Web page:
Engineered Wood Flooring
Engineered wood flooring offers a guaranteed stability not available from a lot of other floor coverings. Engineered wood is a multi-layer wood ply base with a hard wearing real wood veneer on top; often the same thickness as a solid wood wear layer. The key difference to solid wooden flooring is that engineered is designed to work effectively with underfloor heating and because of this it adapts to humidity and climate change really well, resulting in a more durable, longer lasting floor.
“If you invest in beauty, it will remain with you all the days of your life.” Frank Lloyd Wright
What is engineered wood flooring?
An engineered wood floor is one with a solid wood surface layer on top of a manufactured back section. There are various methods for manufacturing this back section, starting with simple high density fibreboard (HDF) backing up to heavy duty birch/poplar cross layer ply. The board thickness varies from product to product with a thickness of 14mm to 21mm thick. In addition the thickness of solid wood surface layer can also vary starting from 3mm up to 6mm. These higher end top layers are comparable to those found on traditional solid wood floors allowing engineered boards to be sanded just as many if not more times than solids. We have a wide range of different woods available in engineered with plenty variety of finishes too.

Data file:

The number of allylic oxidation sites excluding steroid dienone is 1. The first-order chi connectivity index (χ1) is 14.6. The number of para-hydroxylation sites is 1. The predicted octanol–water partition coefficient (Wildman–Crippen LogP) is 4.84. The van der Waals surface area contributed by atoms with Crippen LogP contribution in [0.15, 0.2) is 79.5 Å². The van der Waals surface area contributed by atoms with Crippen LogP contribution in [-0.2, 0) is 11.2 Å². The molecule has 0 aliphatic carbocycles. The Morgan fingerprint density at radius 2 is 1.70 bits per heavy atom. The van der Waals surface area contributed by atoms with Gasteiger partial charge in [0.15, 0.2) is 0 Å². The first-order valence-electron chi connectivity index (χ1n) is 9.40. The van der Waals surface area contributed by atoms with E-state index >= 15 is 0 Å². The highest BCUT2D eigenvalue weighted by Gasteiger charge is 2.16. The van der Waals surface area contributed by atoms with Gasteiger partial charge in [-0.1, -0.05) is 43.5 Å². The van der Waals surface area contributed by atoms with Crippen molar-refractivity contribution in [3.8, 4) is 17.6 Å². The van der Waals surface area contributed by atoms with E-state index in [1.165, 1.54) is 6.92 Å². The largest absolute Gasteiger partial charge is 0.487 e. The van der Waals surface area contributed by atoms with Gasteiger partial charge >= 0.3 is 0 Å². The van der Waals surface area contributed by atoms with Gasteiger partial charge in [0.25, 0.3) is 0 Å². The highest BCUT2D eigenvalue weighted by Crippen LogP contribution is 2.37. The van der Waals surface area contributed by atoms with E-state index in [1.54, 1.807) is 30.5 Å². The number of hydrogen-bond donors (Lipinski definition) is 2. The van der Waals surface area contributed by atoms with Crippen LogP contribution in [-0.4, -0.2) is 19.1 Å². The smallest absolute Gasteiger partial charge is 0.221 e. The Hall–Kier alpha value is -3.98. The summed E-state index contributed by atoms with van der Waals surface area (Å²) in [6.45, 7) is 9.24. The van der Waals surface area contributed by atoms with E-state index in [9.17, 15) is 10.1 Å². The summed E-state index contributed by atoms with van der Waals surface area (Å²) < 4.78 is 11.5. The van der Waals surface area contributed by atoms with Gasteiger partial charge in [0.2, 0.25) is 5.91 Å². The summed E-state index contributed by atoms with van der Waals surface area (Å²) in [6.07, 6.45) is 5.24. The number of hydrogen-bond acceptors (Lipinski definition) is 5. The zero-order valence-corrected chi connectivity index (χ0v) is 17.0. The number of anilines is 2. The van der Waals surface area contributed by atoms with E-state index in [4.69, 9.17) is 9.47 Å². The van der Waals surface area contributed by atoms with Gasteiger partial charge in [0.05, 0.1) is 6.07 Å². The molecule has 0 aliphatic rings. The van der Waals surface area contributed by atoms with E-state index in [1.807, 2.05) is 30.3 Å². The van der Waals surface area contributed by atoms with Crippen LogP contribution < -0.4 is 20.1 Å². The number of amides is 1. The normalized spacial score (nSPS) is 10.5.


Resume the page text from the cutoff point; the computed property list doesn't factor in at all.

Why choose engineered wood flooring?
The major benefit of an engineered floor is stability. Simply put, an engineered floor is more stable than traditional solid wood floors making it far less prone to movement once down. An appropriate acclimatisation period is still always recommended before fitting, but once acclimatised an engineered floor is perfectly suited to use with underfloor heating.
The direct heat produced by an underfloor heating system creates conditions unsuitable for solid wood flooring, there is greater potential for undesirable movement, you could find gaps between the boards, swelling, cupping or worse even cracking or splitting as a result of excess movement. This is not the case with an engineered floor, being designed not to move. In addition engineered flooring is also preferable for use in areas such as conservatories or sun-rooms, and many people believe it is better to go engineered if you have a concrete sub-floor or if the room is below ground level.